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FEATURE: Gospel’s Stronghold Welcomes Pope Francis

May 09, 2018. Who Was Chiara Lubich, Founder of the Focolare Movement?

Pope Francis will be the first Pontiff to visit the town of Loppiano. On May 10, 2018, he will go in person to Tuscany to see how the first international center of the Focolare Movement lives and functions. The announcement of Francis’ visit was published on February 2, 2018. In the meantime, on March 14, the 10th anniversary was observed of the death of Chiara Lubich, whose diocesan phase of beatification is underway. 

Chiara Lubich was born in Trento, Italy, in 1920, to a family that was not well-to-do. Her father, a Socialist, lost his job because of his ideas. Silvia, her true baptismal name, was a very young elementary school teacher, when the horrors of World War II struck her city. In the air-raid shelters, under the Anglo-American bombs, Chiara discovered the singular vocation to consecrate her life to the Gospel and to the ideal of the human family.

On December 7, 1943, Chiara pronounced her ‘yes’ to God for ever, with a vow of chastity, in the small church of the Capuchins – a date that marks conventionally the birth of the Focolare Movement. It was the people of Trento themselves who so named the first group of young people that gathered around Chiara’s charism, set on fire with evangelical love. And, in 1947, the Bishop of Trento, Monsignor De Ferrari gave his approval. A meeting, which turned out to be decisive, was that with politician, writer and pioneer of ecumenism Igino Giordani, whose cause of beatification is underway at the Vatican Congregation for the Causes of Saints. For his contribution in embodying the spirituality of unity in the social realm, Giordani  is considered the Co-Founder of the Movement, which spread rapidly from Trento to Italy and abroad. The Holy See’s first recognition of the Movement dates back to 1962. Two years later, Paul VI received Chiara in audience, the first of innumerable meetings that followed with Popes Paul VI, John Paul II and Benedict XVI and different realities of the Movement.

Mary’s Work, its official name, is such a composite and vital reality that it’s not easy to describe. It’s present in 182 countries, with 110,000 members and 2 million adherents and sympathizers, in addition to many millions more whose life was touched by the Focolare experience, in the context of an historic phase, the second half of the 20th century, in which the Church has witnessed the unexpected and overwhelming emergence of Ecclesial Movements. The charisms are diverse, namely, the ways, methods, operating realms, to say nothing of their reasons for being: to awaken vocations to the priesthood and to consecrated life, to develop programs and activities of the local Churches, to foment a Christian presence in the different environments of society, and to bring the indifferent and non-baptized to the faith.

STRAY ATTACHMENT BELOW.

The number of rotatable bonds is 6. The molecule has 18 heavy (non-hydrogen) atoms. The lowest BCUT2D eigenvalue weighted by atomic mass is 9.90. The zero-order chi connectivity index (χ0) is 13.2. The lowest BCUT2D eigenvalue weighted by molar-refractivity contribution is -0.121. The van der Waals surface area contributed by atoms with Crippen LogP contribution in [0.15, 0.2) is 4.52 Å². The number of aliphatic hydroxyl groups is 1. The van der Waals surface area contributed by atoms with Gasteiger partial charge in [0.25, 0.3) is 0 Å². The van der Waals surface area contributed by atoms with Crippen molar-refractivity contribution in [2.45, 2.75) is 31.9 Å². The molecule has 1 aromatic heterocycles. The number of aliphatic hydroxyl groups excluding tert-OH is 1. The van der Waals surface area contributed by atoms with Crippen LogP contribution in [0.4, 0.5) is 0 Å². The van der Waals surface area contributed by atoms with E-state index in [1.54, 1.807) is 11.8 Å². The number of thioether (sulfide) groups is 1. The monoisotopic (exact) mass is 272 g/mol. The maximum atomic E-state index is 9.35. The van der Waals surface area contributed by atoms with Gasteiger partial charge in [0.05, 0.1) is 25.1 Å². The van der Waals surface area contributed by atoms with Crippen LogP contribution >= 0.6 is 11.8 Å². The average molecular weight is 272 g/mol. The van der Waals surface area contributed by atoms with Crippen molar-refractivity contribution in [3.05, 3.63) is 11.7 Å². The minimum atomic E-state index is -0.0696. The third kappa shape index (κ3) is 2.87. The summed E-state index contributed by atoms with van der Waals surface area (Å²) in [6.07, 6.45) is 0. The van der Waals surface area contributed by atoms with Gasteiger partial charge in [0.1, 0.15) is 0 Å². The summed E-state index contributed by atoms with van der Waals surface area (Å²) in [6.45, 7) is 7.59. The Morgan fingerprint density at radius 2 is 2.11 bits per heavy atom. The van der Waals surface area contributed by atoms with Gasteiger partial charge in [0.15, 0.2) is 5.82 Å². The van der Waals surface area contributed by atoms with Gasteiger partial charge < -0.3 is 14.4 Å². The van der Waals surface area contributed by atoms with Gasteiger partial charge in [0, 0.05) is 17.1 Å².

The first characteristic of the Focolare Movement is the pursuit of the ideal of unity in the Church, in society, and the dialogue between peoples and religions. With the passing of time, the Movement has ramified in aggregations dedicated to the family, to society, to young people and to ecclesial life. Moreover, there are 25 such towns born worldwide on the model of Loppiano.

According to Pope Francis, Loppiano “is a school of life, in which there is only one teacher: Jesus. It’s a school of life to make the world hope again, to witness that the Gospel is truly the leaven and salt of the new Civilization of Love” (Video-Message for the 50th Anniversary of the Foundation of the Town of Loppiano, September 4, 2014).

The town is in the municipality of Incisa Val d’Arno, in the renown Tuscan countryside, not far from Florence. The story begins in 1964, not accidentally during Vatican Council II. Today the town has become home to almost 1,000 persons of every age, race, social extraction and religion. In addition, every year it welcomes thousands of visitors. Moreover, Loppiano is the headquarters of an agricultural cooperative and of an entrepreneurial ensemble of 25 companies operating according to the principles of fraternity and solidarity. In 2004 the Shrine of Mary Theotokos was erected, which also houses an ecumenical Chapel in the Sophia University Institute. Following from the experience of Loppiano, there are an additional 24 towns worldwide.

Francis will go to Loppiano for two brief but intense hours: first on the program is a prayer to the Theotokos, then an address in response to the questions of some of those present. “We want to have the Pope know this small city, which hopes to offer the world a model of coexistence based on evangelical principles, a model that is certainly unique but exportable everywhere,” said Maria Voce, who has picked up Chiara Lubich’s legacy at the head of the Focolares, now spread throughout the world.